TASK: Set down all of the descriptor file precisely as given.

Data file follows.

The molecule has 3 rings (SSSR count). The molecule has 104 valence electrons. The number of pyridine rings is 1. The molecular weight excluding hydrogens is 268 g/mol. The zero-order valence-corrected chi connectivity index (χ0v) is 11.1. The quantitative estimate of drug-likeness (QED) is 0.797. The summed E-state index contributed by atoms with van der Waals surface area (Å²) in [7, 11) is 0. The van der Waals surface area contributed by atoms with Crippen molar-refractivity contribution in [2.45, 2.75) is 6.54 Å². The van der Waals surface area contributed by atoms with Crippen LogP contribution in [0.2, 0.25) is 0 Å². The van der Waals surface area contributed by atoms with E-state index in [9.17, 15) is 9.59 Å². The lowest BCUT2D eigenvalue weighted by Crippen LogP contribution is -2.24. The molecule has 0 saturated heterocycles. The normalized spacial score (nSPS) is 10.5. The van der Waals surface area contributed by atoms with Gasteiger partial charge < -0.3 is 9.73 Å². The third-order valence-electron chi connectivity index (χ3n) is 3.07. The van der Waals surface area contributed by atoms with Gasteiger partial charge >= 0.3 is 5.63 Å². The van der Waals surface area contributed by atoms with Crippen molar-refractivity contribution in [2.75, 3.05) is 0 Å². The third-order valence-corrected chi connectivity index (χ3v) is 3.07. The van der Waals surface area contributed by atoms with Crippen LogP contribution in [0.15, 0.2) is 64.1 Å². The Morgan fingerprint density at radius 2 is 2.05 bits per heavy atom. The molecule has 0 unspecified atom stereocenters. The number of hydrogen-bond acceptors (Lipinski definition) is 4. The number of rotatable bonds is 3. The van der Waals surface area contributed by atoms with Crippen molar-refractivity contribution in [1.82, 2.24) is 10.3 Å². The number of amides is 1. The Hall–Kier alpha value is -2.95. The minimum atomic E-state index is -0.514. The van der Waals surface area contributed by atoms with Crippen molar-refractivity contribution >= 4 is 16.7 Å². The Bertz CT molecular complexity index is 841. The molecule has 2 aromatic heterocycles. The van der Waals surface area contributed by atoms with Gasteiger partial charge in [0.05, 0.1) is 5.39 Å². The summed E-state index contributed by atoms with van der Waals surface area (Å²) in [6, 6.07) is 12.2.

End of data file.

The molecule has 3 rings (SSSR count). The molecule has 104 valence electrons. The number of pyridine rings is 1. The molecular weight excluding hydrogens is 268 g/mol. The zero-order valence-corrected chi connectivity index (χ0v) is 11.1. The quantitative estimate of drug-likeness (QED) is 0.797. The summed E-state index contributed by atoms with van der Waals surface area (Å²) in [7, 11) is 0. The van der Waals surface area contributed by atoms with Crippen molar-refractivity contribution in [2.45, 2.75) is 6.54 Å². The van der Waals surface area contributed by atoms with Crippen LogP contribution in [0.2, 0.25) is 0 Å². The van der Waals surface area contributed by atoms with E-state index in [9.17, 15) is 9.59 Å². The lowest BCUT2D eigenvalue weighted by Crippen LogP contribution is -2.24. The molecule has 0 saturated heterocycles. The normalized spacial score (nSPS) is 10.5. The van der Waals surface area contributed by atoms with Gasteiger partial charge < -0.3 is 9.73 Å². The third-order valence-electron chi connectivity index (χ3n) is 3.07. The van der Waals surface area contributed by atoms with Gasteiger partial charge >= 0.3 is 5.63 Å². The van der Waals surface area contributed by atoms with Crippen molar-refractivity contribution in [2.75, 3.05) is 0 Å². The third-order valence-corrected chi connectivity index (χ3v) is 3.07. The van der Waals surface area contributed by atoms with Crippen LogP contribution in [0.15, 0.2) is 64.1 Å². The Morgan fingerprint density at radius 2 is 2.05 bits per heavy atom. The molecule has 0 unspecified atom stereocenters. The number of hydrogen-bond acceptors (Lipinski definition) is 4. The number of rotatable bonds is 3. The van der Waals surface area contributed by atoms with Crippen molar-refractivity contribution in [1.82, 2.24) is 10.3 Å². The number of amides is 1. The Hall–Kier alpha value is -2.95. The minimum atomic E-state index is -0.514. The van der Waals surface area contributed by atoms with Crippen molar-refractivity contribution >= 4 is 16.7 Å². The Bertz CT molecular complexity index is 841. The molecule has 2 aromatic heterocycles. The van der Waals surface area contributed by atoms with Gasteiger partial charge in [0.05, 0.1) is 5.39 Å². The summed E-state index contributed by atoms with van der Waals surface area (Å²) in [6, 6.07) is 12.2.